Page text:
Canopy-forming kelp forests are globally recognized as one of the most structurally complex foundational ecosystems, playing an important role in maintaining marine food webs, buffering shorelines against erosion and contributing to carbon and nitrogen cycling. In coastal British Columbia, kelp forests have cultural relevance as historical navigation routes and as habitats for important food sources, particularly for coastal First Nations. Today, the cumulative effects of a warming climate, coastal development and sedimentation threaten marine species including kelps, which are recognized as ecologically significant species of priority in Canada. Loss of this critical habitat will greatly impact commercially valuable marine fisheries and at-risk or endangered species, resulting in large-scale ecological shifts and the loss of a way of life for many coastal communities.
In BC, the current status of bull and giant kelp species, and their future fate is unknown, due to insufficient research within the context of local environmental stressors and global-regional climate drivers of change. The goal of this project, led by Dr. Maycira Costa at the University of Victoria, is to determine the long-term (centennial, decadal and annual) distribution of canopy-forming kelp forests and define spatial-temporal resilience to abiotic and biotic drivers, in the context of climate change, to aid in local and regional management strategies.
This project is gathering historical data and using remote sensing technologies to determine the long-term distribution patterns of canopy-forming kelp forests and to define spatial-temporal resilience to environmental and biotic drivers.
The key questions include the following:
This project is utilizing a unique, innovative research approach for the analysis of a rich dataset that considers long- temporal and large spatial scales, including historical kelp data from the 1850s, from the British Admiral charts; local-scale data from BC Government initiatives; contemporary remote-sensing imagery; regional climate datasets available since the late 1800s; and available abiotic and biotic data.
Anticipated outcomes and advancements will result in social, economic and environmental benefits for Canadians. For example, the identification of critical habitats or "hot-spots" of kelp resilience, areas at high risk for kelp loss and areas of potential target for restoration, will be integrated into ecosystem-based management strategies to inform Marine Protected Areas, spatial marine planning, kelp harvesting, and fisheries habitat management.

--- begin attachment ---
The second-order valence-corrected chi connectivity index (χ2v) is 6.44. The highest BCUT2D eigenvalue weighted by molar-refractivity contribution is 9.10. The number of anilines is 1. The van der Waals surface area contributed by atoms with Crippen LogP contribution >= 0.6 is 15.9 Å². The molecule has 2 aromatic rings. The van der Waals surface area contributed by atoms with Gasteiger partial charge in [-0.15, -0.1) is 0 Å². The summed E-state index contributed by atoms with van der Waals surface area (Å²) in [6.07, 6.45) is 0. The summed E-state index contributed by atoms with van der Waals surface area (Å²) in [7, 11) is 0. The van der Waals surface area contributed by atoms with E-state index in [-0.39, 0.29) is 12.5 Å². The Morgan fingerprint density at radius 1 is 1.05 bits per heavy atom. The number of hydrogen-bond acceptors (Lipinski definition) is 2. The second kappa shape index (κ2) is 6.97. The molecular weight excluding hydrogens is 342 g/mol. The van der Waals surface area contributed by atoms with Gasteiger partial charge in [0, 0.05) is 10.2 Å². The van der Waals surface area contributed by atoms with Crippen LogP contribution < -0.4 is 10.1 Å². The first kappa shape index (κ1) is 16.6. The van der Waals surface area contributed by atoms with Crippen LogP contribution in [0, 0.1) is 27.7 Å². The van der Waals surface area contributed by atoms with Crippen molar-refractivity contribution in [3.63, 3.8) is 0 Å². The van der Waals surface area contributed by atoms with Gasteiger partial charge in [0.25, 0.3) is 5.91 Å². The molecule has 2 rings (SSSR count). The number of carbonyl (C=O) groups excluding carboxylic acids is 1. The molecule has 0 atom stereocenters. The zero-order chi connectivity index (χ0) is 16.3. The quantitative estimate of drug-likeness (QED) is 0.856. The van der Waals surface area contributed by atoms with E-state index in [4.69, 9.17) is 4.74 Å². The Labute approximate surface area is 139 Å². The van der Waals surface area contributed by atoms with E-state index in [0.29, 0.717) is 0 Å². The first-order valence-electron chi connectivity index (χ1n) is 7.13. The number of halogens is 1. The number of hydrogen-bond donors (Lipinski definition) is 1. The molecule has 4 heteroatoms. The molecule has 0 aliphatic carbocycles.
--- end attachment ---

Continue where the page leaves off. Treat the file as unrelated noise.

Successfully restoring kelp forests in any given location requires that out-planted populations be physiologically capable of surviving an increasingly stressful future. In other words, the restored kelp forests must be ‘future-proof’ – that is, robust to future climate changes. Doing so requires a strong understanding of the genetic and phenotypic variability within and across natural kelp populations, so as to be able to manage kelp forests and promote long-term ecological and climatic resilience.
Global efforts to develop scalable technologies for kelp restoration are rapidly outpacing research focused on the intraspecific variability that must be harnessed to ensure ‘future proof’ forests. The novel “Green Gravel” method offers a potentially rapid way to seed a reef with young kelps that doesn’t rely entirely on time-intensive SCUBA diving. This method has been tested abroad, but not yet in the Pacific Northwest. While this is a promising methodology, critical questions remain regarding the biology of these species and about the potential adverse effects of poorly planned restoration initiatives, in particular:
Supported by PSF, Post Doctoral researcher Dr. Samuel Starko from University of Victoria’s Baum Lab is setting out to address these key questions. The project focuses on the two locally dominant forest-forming kelp species, Macrocystis pyrifera (giant kelp) and Nereocystis luetkeana (bull kelp), and will 1) characterize genetic diversity and structure of canopy-forming kelps in British Columbia to identify hotspots of genetic diversity that may be of particular conservation concern; and 2) use common garden experiments to determine whether out planting a low diversity of stress-tolerant genotypes will yield improved restoration outcomes over a random, but diverse set of genotypes collected throughout the region.